The Death of Truth

[We interrupt this mostly-bike-crazed personal blog for an important citizen's announcement]

Pence's Hamilton visit is a great (if disturbing) example of the dangers of the echo chamber that is both sides of the 'news'. The country is already divided, without an interest in listening to each other. And now it seems the truth is remade in this echo chamber instead of in the real-world of what happened. Click-bait economics rewrites the truth. I'm not just talking about the right - looking at you Huffington Post, too. But it's both sides.

This is made all the more disturbing by how easily the President-Elect is swayed by this noise enough to unleash a tweet-storm. But watch the video(s) of the event for yourself and decide - both are linked from Tim O'Reilly's excellent call-to-technical action.

At the top of the post - the cast address to Mike Pence and everyone. Actor Brandon Victor Dixon:

"Vice President-elect Pence, I see you're walking out, but I hope you will hear just a few more minutes. We are the diverse America who are alarmed and anxious that your new administration will not protect us, our friends, our children, our parents, or defend us and uphold our inalienable rights, but we truly hope that this show has inspired you to uphold our American values and to work on behalf of all of us.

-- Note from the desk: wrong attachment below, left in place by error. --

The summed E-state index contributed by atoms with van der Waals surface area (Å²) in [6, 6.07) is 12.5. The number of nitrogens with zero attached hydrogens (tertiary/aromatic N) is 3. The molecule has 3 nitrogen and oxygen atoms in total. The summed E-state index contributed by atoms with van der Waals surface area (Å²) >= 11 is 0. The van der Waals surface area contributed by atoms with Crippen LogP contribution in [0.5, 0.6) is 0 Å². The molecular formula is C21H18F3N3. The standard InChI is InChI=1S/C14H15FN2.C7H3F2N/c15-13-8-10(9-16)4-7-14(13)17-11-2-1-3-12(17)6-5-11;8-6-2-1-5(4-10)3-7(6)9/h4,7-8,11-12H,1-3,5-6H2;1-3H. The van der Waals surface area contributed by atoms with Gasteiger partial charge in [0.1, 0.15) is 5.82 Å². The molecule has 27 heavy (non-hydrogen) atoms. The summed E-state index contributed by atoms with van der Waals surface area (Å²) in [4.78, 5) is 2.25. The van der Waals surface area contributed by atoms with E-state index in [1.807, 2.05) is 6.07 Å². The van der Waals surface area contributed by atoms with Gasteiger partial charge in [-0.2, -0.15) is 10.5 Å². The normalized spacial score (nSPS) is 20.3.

We truly thank you for sharing this show, this wonderful American story told by a diverse group of men, women of different colors, creeds and orientation. We don't have to agree, but we have to live here."

At the bottom - the video reaction of Pence entering. Quite a bit of clapping actually, and no more a divided reaction we'd expect anyways after this divisive season.

Two points here - find the real-world evidence (video, audio, quotes) in the news you are consuming. Give more credence to facts corroborated by multiple sources, or in video/photo/audio evidence itself.

And read Tim's entire post - it's short. About what could be done to improve this technically. If we can't achieve both of these steps, it's truth over folks.

Bikepacking 2016 Here We Come